Top 10 awesome shows like Stumpers! that you will enjoy watching

You just finished watching Stumpers! and you can't get over how good this show was. Now you want to watch more of such masterpieces. We have curated a list of similar shows which are created by the likes of Jeff Goldstein, Allen Ludden and Charlie ODonnell . Here goes the list -

  1. He Said, She Said
  2. Definition
  3. Winning Lines
  4. Break the Bank
  5. Russian Roulette
  6. Just Men!
  7. 3rd Degree!
  8. You Bet Your Life
  9. Liar's Club
  10. The Newlywed Game
  1. He Said, She Said

    He Said, She Said

    He Said, She Said was the original name of the original format of what would become the popular 70's game show, Tattletales. Joe Garagiola hosted this iteration. The primary difference between formats was the number of couples and who they played for; He Said, She Said, had 4 couples, whereas Tattletales had 3, and where the He Said, She Said couples were each only playing for 'one lucky couple in the studio audience,' Tattletales - with the red, green and 'banana' sections of the studio audience - had a couple for them - in their entirety.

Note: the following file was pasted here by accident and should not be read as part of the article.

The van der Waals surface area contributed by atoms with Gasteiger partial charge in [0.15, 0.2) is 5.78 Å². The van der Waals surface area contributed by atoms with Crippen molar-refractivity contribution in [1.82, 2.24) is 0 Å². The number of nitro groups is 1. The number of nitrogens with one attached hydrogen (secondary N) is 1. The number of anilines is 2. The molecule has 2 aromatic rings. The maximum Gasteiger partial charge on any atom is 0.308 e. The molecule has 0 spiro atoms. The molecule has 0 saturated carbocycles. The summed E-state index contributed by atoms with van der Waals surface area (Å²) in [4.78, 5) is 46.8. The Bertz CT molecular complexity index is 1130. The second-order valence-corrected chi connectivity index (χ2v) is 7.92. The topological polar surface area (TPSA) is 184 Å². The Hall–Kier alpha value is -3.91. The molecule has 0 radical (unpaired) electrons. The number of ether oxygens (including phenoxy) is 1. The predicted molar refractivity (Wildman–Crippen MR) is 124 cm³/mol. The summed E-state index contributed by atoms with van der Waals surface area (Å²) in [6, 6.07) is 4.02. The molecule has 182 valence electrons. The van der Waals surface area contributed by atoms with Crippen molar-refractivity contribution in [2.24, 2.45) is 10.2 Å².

This show, created by Ira Skutch, Jack Cassidy and Shirley Jones, scores 5.6 on IMDb.

    Genres - Game-Show

  2. Definition

    Definition

    A cross between Hangman and Scrabble, players try to solve puzzles by guessing missing letters. Very similar to "Wheel of Fortune" but without the wheel.

    This show, created by Jim Perry and Dave Devall, scores 7.9 on IMDb.

    Genres - Game-Show

  3. Winning Lines

    Winning Lines

    Game show where in the first round 49 contestants (numbered 1 to 49) are whittled down to six in the first round, where Dick Clark asks them mathematical word problems, such as, "What is the number of Brady kids added to the number of Backstreet Boys?". In the second round, the six survivors face off in a sudden death round where the answers are the numbers of the finalists (e.g., if contestant #14 is still playing, a question may have 14 as an answer). The round works like this: Dick Clark asks a question. Once one of the players thinks they know the answer, they must lock-in with an answer. If they are right and it's someone else's number, the player with that number is out. If they are right and it's their number, then that contestant stays in the game. But if they're wrong, they're out. The winner goes on to play the Wonderwall, where he/she can win one million dollars by answering 20 questions in three minutes. If the Wonderwall player misses three questions, or doesn't bail out when time runs out, he/she loses all of the Wonderwall earnings. In addition, a home viewer can win $50,000 in a phone contest. The numbers in that contest were made up from the end digits of the 6 finalists (e.g. contestant #14 would add a "4") and the end digit of the Wonderwall contestant's last correct answer.

    This show, created by James Yukich, Dick Clark and V.I. King, scores 6.1 on IMDb.

    Genres - Game-Show

  4. Break the Bank

    Break the Bank